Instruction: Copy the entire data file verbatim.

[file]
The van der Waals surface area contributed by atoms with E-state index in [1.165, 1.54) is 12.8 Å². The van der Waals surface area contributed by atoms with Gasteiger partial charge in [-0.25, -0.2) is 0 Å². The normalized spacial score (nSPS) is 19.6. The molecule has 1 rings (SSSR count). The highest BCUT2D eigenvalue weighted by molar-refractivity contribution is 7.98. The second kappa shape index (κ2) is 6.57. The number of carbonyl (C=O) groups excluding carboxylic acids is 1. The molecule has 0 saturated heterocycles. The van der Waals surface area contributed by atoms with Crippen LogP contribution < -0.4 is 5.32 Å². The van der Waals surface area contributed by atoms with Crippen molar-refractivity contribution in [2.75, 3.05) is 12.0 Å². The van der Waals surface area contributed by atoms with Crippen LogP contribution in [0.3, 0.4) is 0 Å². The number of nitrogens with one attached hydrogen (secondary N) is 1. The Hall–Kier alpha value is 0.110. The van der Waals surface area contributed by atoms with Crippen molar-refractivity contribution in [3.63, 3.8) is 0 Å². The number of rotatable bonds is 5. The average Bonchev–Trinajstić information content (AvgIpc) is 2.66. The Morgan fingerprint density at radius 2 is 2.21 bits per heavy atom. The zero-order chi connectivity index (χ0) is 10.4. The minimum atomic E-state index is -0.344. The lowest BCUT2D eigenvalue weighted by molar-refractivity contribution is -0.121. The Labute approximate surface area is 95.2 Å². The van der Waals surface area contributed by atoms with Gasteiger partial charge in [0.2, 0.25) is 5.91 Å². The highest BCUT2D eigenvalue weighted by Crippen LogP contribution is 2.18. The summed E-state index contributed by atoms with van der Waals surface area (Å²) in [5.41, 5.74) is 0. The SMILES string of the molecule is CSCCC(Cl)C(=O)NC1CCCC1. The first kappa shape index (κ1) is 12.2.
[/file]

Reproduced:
The van der Waals surface area contributed by atoms with E-state index in [1.165, 1.54) is 12.8 Å². The van der Waals surface area contributed by atoms with Gasteiger partial charge in [-0.25, -0.2) is 0 Å². The normalized spacial score (nSPS) is 19.6. The molecule has 1 rings (SSSR count). The highest BCUT2D eigenvalue weighted by molar-refractivity contribution is 7.98. The second kappa shape index (κ2) is 6.57. The number of carbonyl (C=O) groups excluding carboxylic acids is 1. The molecule has 0 saturated heterocycles. The van der Waals surface area contributed by atoms with Crippen LogP contribution < -0.4 is 5.32 Å². The van der Waals surface area contributed by atoms with Crippen molar-refractivity contribution in [2.75, 3.05) is 12.0 Å². The van der Waals surface area contributed by atoms with Crippen LogP contribution in [0.3, 0.4) is 0 Å². The number of nitrogens with one attached hydrogen (secondary N) is 1. The Hall–Kier alpha value is 0.110. The van der Waals surface area contributed by atoms with Crippen molar-refractivity contribution in [3.63, 3.8) is 0 Å². The number of rotatable bonds is 5. The average Bonchev–Trinajstić information content (AvgIpc) is 2.66. The Morgan fingerprint density at radius 2 is 2.21 bits per heavy atom. The zero-order chi connectivity index (χ0) is 10.4. The minimum atomic E-state index is -0.344. The lowest BCUT2D eigenvalue weighted by molar-refractivity contribution is -0.121. The Labute approximate surface area is 95.2 Å². The van der Waals surface area contributed by atoms with Gasteiger partial charge in [0.2, 0.25) is 5.91 Å². The highest BCUT2D eigenvalue weighted by Crippen LogP contribution is 2.18. The summed E-state index contributed by atoms with van der Waals surface area (Å²) in [5.41, 5.74) is 0. The SMILES string of the molecule is CSCCC(Cl)C(=O)NC1CCCC1. The first kappa shape index (κ1) is 12.2.